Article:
Sea kayaking is a popular, low-impact watersport that helps to improve aerobic fitness and increase muscle strength. However, there are inherent dangers in all activities that take place on or in the sea, which is why it’s important to know and follow some basic safety precautions. Some of the following sea kayak safety tips might cover things you won’t have thought about or considered before, while others may seem obvious but still need to be said. Regardless, all are worth following if you intend to stay safe while sea kayaking.
It’s important to remember that even with safety precautions in place, things can still go wrong. Having said that, knowing what to look out for, what equipment to bring, and what to do should things go wrong will make the likelihood of more serious accidents far less likely. Below are 5 simple yet effective things that absolutely anybody can do to ensure they remain safe while kayaking at sea, and the first (possibly most important) point is:
Remain Alert & Aware Of Other People
While fitness is always a factor, most people you see kayaking in the sea are doing it because it is incredibly fun. So much fun, in fact, that it’s easy to get caught up in it and lose sense of what is going on around you. While at sea, there are countless hazards that you need to be aware of and avoid; including wildlife, rock formations, rip tides, speed boats swimmers, surfers, and so on.
Retaining a keen sense of awareness is the best way to avoid trouble and stay safe while kayaking, as noticing a hazard early allows you to to deal with it before it even becomes a problem. Be especially aware of those taking part in other watersports, as accidents don’t have to be caused by you for you to be involved in one. For instance, motorboats will generally give way to and manoeuvre around sailboats and other non-powered vessels, but just because they should doesn’t mean they will. If you see anybody on the water behaving in an unsafe manner, do everything you can to give them a wide berth.
Avoid Alcohol Before & During
Taking part in any sport while drunk is dangerous, but being drunk during watersports is especially so. In fact, alcohol is involved in up to 70% of teen and adult deaths that take place during watersports and recreation. This is because, in addition to affecting your awareness, being drunk makes you more likely to take risks you usually wouldn’t and affects your ability to make well-reasoned decisions. This means that those under the influence are more likely to endanger themselves and others.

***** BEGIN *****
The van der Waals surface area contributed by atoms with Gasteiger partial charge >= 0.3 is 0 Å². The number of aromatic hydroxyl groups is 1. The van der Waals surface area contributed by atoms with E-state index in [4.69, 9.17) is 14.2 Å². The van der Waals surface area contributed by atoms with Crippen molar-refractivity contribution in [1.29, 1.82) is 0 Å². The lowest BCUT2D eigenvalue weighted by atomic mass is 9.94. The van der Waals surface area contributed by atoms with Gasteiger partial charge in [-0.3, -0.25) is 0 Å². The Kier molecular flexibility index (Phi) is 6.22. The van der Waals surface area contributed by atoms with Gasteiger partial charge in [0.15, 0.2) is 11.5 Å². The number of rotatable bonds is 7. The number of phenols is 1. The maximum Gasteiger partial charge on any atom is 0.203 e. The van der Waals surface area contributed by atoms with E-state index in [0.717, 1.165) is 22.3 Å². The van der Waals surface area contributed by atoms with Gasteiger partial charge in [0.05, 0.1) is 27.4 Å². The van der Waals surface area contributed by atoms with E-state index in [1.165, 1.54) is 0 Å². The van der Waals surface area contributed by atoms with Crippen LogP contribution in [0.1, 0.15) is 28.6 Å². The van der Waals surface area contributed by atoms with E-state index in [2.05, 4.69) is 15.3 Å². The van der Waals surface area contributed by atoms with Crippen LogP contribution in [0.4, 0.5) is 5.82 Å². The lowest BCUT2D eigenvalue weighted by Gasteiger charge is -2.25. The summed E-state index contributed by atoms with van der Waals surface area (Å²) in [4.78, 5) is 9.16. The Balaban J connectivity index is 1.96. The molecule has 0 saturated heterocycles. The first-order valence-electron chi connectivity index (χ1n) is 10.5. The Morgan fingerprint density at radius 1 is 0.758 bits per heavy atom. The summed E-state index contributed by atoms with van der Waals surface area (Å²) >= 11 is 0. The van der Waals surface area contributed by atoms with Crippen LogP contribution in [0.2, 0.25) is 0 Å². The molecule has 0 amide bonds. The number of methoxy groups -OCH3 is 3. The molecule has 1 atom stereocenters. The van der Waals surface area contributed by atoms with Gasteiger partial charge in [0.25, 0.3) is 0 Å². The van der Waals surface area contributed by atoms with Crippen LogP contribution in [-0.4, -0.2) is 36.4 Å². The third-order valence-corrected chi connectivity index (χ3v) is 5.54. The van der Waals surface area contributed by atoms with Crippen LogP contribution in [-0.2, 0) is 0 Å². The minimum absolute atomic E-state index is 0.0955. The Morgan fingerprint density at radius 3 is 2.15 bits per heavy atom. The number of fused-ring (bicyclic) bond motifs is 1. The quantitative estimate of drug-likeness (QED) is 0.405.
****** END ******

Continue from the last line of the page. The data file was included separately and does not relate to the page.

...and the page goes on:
What’s more, alcohol is a diuretic and drinking before going out on the water dramatically increases the risk of dehydration. This is especially dangerous when kayaking on hot, sunny days, as dehydration can make you feel nauseous, dizzy, and even faint.
Identify & Avoid Riptides
Anybody who’s even thinking about going sea kayaking should be aware of rip tides and know how to identify them. Riptides are strong currents that, if you’re not careful, can quickly pull you away from shore and out to sea. Unfortunately, rip tides are not always easy to spot but if you know the signs and remain aware, you might be able to identify them. Also known as ‘Rip Currents’ or ‘Undercurrents’, signs of a riptide include darker coloured water, smaller waves next to broken waves, and an almost orderly queue of debris leading out to sea.
If you happen to find yourself caught in a riptide, don’t worry. If you remain calm and do the following, you should be safe. Firstly, do your best to get the attention of whoever you have gone kayaking with or anyone else nearby. Alert them to the riptide and hopefully, they’ll be able to render assistance. If you’re unable to get help, it’s possible to escape a riptide by positioning your kayak horizontal to it and paddling across it. Riptides are rarely more than 30 metres wide so you should be able to get clear of it before you’re pulled too far away from the shore.
Wear Kayak Safety Equipment
Investing in kayak safety equipment is one of the most effective ways of ensuring your safety. Sponsors, inflatable flotation devices that attach to the side of a kayak, are a popular safety tool as they reduce the risk of capsizing. Most sea kayaks also come with integrated bulkheads that trap air at the bow and stern, allowing them to remain afloat even if they do capsize so that you only have to worry about you.
Whether kayaking at sea or on a river, receiving a head injury is always a possibility when a kayak capsizes and you’re forced out of it. Kayak helmets are literal life-savers, as head injuries can leave you feeling disorientated, nauseous and faint (a deadly combination whether on land or at sea). Kayak PFD Airbelts (Personal Floatation Devices) are also handy to have, as they not only help you stay afloat but are compact, discreet, and can be reused over and over again.
Get Your Bearings Before You Begin
If you’re kayaking in an unfamiliar location, it’s a good idea to pinpoint several landmarks before you get out on the water. Identifying just one landmark will help, but picking out 3 distinct buildings, fixtures or geographical entities will allow you orientate yourself effectively and prevent you from getting lost. If possible, get a good look at your chosen landmarks and take note of some truly distinctive features that can be seen from most if not every angle. After all, once you’re out on the water, what starts off on your left could easily end up on your right and vice versa.